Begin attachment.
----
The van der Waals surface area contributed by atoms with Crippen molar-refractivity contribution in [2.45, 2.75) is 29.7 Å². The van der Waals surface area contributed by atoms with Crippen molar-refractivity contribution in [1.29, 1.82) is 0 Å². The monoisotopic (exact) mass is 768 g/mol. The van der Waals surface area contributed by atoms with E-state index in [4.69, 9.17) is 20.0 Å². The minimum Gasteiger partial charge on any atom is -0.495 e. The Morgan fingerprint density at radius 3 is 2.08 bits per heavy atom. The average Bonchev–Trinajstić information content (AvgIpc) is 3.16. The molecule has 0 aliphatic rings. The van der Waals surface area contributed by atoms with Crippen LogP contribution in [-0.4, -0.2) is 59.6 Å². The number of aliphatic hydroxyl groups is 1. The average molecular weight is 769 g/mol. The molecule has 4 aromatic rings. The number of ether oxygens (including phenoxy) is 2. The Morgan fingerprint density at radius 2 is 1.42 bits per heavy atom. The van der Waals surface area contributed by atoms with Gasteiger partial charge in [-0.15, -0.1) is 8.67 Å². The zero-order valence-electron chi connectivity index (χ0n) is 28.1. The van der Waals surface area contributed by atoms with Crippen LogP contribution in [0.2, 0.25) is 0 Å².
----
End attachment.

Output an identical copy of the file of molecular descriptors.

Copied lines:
The van der Waals surface area contributed by atoms with Crippen molar-refractivity contribution in [2.45, 2.75) is 29.7 Å². The van der Waals surface area contributed by atoms with Crippen molar-refractivity contribution in [1.29, 1.82) is 0 Å². The monoisotopic (exact) mass is 768 g/mol. The van der Waals surface area contributed by atoms with E-state index in [4.69, 9.17) is 20.0 Å². The minimum Gasteiger partial charge on any atom is -0.495 e. The Morgan fingerprint density at radius 3 is 2.08 bits per heavy atom. The average Bonchev–Trinajstić information content (AvgIpc) is 3.16. The molecule has 0 aliphatic rings. The van der Waals surface area contributed by atoms with Crippen LogP contribution in [-0.4, -0.2) is 59.6 Å². The number of aliphatic hydroxyl groups is 1. The average molecular weight is 769 g/mol. The molecule has 4 aromatic rings. The number of ether oxygens (including phenoxy) is 2. The Morgan fingerprint density at radius 2 is 1.42 bits per heavy atom. The van der Waals surface area contributed by atoms with Gasteiger partial charge in [-0.15, -0.1) is 8.67 Å². The zero-order valence-electron chi connectivity index (χ0n) is 28.1. The van der Waals surface area contributed by atoms with Crippen LogP contribution in [0.2, 0.25) is 0 Å².